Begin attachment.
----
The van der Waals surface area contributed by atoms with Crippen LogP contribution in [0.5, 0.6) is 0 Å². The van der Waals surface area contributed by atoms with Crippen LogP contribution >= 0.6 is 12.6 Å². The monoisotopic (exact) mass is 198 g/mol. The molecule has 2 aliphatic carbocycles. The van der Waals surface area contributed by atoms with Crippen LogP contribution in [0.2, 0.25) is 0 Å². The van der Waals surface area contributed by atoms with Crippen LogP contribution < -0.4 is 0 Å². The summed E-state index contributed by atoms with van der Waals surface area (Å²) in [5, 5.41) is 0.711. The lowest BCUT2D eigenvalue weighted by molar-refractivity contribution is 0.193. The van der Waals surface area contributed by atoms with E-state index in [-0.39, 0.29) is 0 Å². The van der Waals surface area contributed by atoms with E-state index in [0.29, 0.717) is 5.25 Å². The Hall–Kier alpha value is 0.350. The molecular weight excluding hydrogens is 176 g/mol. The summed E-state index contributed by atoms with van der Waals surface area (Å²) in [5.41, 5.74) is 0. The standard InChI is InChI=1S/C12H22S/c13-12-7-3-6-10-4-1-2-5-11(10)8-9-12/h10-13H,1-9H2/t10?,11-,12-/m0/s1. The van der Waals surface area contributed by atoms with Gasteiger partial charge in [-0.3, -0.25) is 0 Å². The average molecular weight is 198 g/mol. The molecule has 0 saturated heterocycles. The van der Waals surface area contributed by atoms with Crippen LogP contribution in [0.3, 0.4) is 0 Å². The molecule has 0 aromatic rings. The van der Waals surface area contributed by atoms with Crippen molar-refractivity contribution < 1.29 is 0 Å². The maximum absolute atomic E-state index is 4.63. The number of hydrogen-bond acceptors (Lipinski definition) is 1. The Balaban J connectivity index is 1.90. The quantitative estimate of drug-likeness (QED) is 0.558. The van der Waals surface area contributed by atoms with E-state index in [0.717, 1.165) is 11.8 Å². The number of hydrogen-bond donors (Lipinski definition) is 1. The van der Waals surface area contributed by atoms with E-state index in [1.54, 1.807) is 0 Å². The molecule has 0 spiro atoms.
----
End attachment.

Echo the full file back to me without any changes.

The van der Waals surface area contributed by atoms with Crippen LogP contribution in [0.5, 0.6) is 0 Å². The van der Waals surface area contributed by atoms with Crippen LogP contribution >= 0.6 is 12.6 Å². The monoisotopic (exact) mass is 198 g/mol. The molecule has 2 aliphatic carbocycles. The van der Waals surface area contributed by atoms with Crippen LogP contribution in [0.2, 0.25) is 0 Å². The van der Waals surface area contributed by atoms with Crippen LogP contribution < -0.4 is 0 Å². The summed E-state index contributed by atoms with van der Waals surface area (Å²) in [5, 5.41) is 0.711. The lowest BCUT2D eigenvalue weighted by molar-refractivity contribution is 0.193. The van der Waals surface area contributed by atoms with E-state index in [-0.39, 0.29) is 0 Å². The van der Waals surface area contributed by atoms with E-state index in [0.29, 0.717) is 5.25 Å². The Hall–Kier alpha value is 0.350. The molecular weight excluding hydrogens is 176 g/mol. The summed E-state index contributed by atoms with van der Waals surface area (Å²) in [5.41, 5.74) is 0. The standard InChI is InChI=1S/C12H22S/c13-12-7-3-6-10-4-1-2-5-11(10)8-9-12/h10-13H,1-9H2/t10?,11-,12-/m0/s1. The van der Waals surface area contributed by atoms with Gasteiger partial charge in [-0.3, -0.25) is 0 Å². The average molecular weight is 198 g/mol. The molecule has 0 saturated heterocycles. The van der Waals surface area contributed by atoms with Crippen LogP contribution in [0.3, 0.4) is 0 Å². The molecule has 0 aromatic rings. The van der Waals surface area contributed by atoms with Crippen molar-refractivity contribution < 1.29 is 0 Å². The maximum absolute atomic E-state index is 4.63. The number of hydrogen-bond acceptors (Lipinski definition) is 1. The Balaban J connectivity index is 1.90. The quantitative estimate of drug-likeness (QED) is 0.558. The van der Waals surface area contributed by atoms with E-state index in [0.717, 1.165) is 11.8 Å². The number of hydrogen-bond donors (Lipinski definition) is 1. The van der Waals surface area contributed by atoms with E-state index in [1.54, 1.807) is 0 Å². The molecule has 0 spiro atoms.